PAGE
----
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Impact of the COVID-19 pandemic on emergency department CT for suspected diverticulitis: A natural experiment to explain patients’ and clinicians’ assessment of risk and willingness to undergo CT scanning? [preprint]

  • Gibson, Averi L.
  • Chen, Byron Y.
  • Rosen, Max P.
  • Paez, S. Nicolas
  • Lo, Hao S.
Publication Date
Sep 11, 2020
[email protected]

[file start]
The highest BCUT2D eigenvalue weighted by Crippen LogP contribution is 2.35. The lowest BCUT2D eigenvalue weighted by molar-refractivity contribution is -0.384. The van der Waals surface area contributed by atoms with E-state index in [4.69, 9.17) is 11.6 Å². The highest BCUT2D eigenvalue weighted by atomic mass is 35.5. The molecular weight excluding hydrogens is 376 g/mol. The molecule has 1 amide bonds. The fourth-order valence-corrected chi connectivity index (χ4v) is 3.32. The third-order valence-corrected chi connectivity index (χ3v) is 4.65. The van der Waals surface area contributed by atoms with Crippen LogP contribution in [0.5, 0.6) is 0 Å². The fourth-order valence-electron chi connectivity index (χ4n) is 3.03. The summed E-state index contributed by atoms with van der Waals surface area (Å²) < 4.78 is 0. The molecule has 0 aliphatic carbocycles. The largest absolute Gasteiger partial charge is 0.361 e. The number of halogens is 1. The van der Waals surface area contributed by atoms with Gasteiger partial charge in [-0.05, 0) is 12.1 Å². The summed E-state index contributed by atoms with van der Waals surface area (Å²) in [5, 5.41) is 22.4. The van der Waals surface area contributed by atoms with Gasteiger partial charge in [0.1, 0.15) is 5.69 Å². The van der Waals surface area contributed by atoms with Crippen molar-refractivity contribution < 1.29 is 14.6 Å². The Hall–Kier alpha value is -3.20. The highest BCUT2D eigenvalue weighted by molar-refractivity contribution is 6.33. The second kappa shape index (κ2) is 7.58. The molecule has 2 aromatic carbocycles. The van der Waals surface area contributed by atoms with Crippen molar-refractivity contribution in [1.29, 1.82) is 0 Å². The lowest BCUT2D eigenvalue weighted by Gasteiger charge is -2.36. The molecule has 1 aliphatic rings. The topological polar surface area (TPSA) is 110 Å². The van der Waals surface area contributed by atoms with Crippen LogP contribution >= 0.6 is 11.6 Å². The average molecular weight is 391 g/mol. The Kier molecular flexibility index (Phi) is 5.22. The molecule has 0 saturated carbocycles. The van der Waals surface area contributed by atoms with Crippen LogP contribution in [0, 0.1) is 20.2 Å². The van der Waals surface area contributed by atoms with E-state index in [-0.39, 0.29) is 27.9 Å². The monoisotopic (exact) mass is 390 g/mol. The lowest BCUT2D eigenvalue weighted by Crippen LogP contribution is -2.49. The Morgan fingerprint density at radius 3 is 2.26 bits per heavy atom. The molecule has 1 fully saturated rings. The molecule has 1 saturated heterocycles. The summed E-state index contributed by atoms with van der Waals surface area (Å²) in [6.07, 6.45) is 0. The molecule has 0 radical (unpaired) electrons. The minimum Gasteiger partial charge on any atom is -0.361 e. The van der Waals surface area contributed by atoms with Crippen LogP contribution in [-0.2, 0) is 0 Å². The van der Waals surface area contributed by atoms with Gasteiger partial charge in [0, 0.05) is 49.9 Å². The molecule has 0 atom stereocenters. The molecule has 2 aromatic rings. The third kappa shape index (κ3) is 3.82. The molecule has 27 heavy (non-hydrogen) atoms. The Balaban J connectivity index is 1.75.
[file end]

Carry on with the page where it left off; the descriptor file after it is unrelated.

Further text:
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Purpose: This study examined the impact of the COVID-19 pandemic on emergency department CT use for acute non-traumatic abdominal pain, to better understand why imaging volume so drastically decreased during the COVID-19 pandemic. Methods: This was a retrospective review of emergency imaging volumes from January 5 to May 30, 2020. Weekly volume data were collected for total imaging studies, abdominopelvic CT, and abdominopelvic CTs positive for common causes of acute non-traumatic abdominal pain. Two emergency radiology attendings scored all diverticulitis cases independently and weekly volume data for uncomplicated and complicated diverticulitis cases was also collected. Volume data prior to and during the COVID-19 pandemic was compared, using 2019 volumes as a control. Results: During the COVID-19 pandemic, overall emergency imaging volume decreased 30% compared to 2019 (p = 0.002). While the number of emergency abdominopelvic CTs positive for appendicitis and small bowel obstruction did not significantly change during the COVID-19 pandemic, the number of cases of diverticulitis decreased significantly compared to 2019 (p = 0.001). This reduction can be specifically attributed to decreased uncomplicated diverticulitis cases, as the number of uncomplicated diverticulitis cases dropped significantly (p = 0.002) while there was no significant difference in the number of complicated diverticulitis cases (p = 0.09). Conclusions: Reduced emergency abdominopelvic CT volume during the COVID-19 pandemic can partially be explained by decreased imaging of lower acuity patients. This data may help formulate future strategies for imaging resource utilization with an improved understanding of the relationship between perceived imaging risk and symptom acuity.

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